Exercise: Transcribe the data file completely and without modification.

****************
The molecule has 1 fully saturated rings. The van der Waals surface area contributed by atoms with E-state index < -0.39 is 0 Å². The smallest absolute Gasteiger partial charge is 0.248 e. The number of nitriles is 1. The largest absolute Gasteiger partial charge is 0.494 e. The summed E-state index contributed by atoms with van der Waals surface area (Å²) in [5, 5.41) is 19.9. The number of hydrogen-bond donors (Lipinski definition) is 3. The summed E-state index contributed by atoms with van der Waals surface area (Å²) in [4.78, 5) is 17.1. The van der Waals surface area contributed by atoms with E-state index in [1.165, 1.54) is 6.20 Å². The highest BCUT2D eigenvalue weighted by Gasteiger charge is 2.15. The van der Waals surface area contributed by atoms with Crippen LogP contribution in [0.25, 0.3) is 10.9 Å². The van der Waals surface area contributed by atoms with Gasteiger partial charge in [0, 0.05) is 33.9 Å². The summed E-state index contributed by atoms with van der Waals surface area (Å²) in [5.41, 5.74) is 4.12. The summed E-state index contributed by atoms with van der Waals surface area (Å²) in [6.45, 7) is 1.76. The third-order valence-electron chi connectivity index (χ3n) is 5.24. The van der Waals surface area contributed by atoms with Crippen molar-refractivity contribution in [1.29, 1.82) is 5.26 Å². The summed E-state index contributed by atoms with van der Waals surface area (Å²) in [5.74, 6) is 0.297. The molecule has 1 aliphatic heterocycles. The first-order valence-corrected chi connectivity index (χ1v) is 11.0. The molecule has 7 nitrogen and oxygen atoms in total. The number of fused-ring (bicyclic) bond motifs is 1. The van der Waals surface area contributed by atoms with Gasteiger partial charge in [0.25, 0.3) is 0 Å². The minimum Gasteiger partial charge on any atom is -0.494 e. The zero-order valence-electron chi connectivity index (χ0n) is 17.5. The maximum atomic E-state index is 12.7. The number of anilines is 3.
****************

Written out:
The molecule has 1 fully saturated rings. The van der Waals surface area contributed by atoms with E-state index < -0.39 is 0 Å². The smallest absolute Gasteiger partial charge is 0.248 e. The number of nitriles is 1. The largest absolute Gasteiger partial charge is 0.494 e. The summed E-state index contributed by atoms with van der Waals surface area (Å²) in [5, 5.41) is 19.9. The number of hydrogen-bond donors (Lipinski definition) is 3. The summed E-state index contributed by atoms with van der Waals surface area (Å²) in [4.78, 5) is 17.1. The van der Waals surface area contributed by atoms with E-state index in [1.165, 1.54) is 6.20 Å². The highest BCUT2D eigenvalue weighted by Gasteiger charge is 2.15. The van der Waals surface area contributed by atoms with Crippen LogP contribution in [0.25, 0.3) is 10.9 Å². The van der Waals surface area contributed by atoms with Gasteiger partial charge in [0, 0.05) is 33.9 Å². The summed E-state index contributed by atoms with van der Waals surface area (Å²) in [5.41, 5.74) is 4.12. The summed E-state index contributed by atoms with van der Waals surface area (Å²) in [6.45, 7) is 1.76. The third-order valence-electron chi connectivity index (χ3n) is 5.24. The van der Waals surface area contributed by atoms with Crippen molar-refractivity contribution in [1.29, 1.82) is 5.26 Å². The summed E-state index contributed by atoms with van der Waals surface area (Å²) in [5.74, 6) is 0.297. The molecule has 1 aliphatic heterocycles. The first-order valence-corrected chi connectivity index (χ1v) is 11.0. The molecule has 7 nitrogen and oxygen atoms in total. The number of fused-ring (bicyclic) bond motifs is 1. The van der Waals surface area contributed by atoms with Gasteiger partial charge in [0.25, 0.3) is 0 Å². The minimum Gasteiger partial charge on any atom is -0.494 e. The zero-order valence-electron chi connectivity index (χ0n) is 17.5. The maximum atomic E-state index is 12.7. The number of anilines is 3.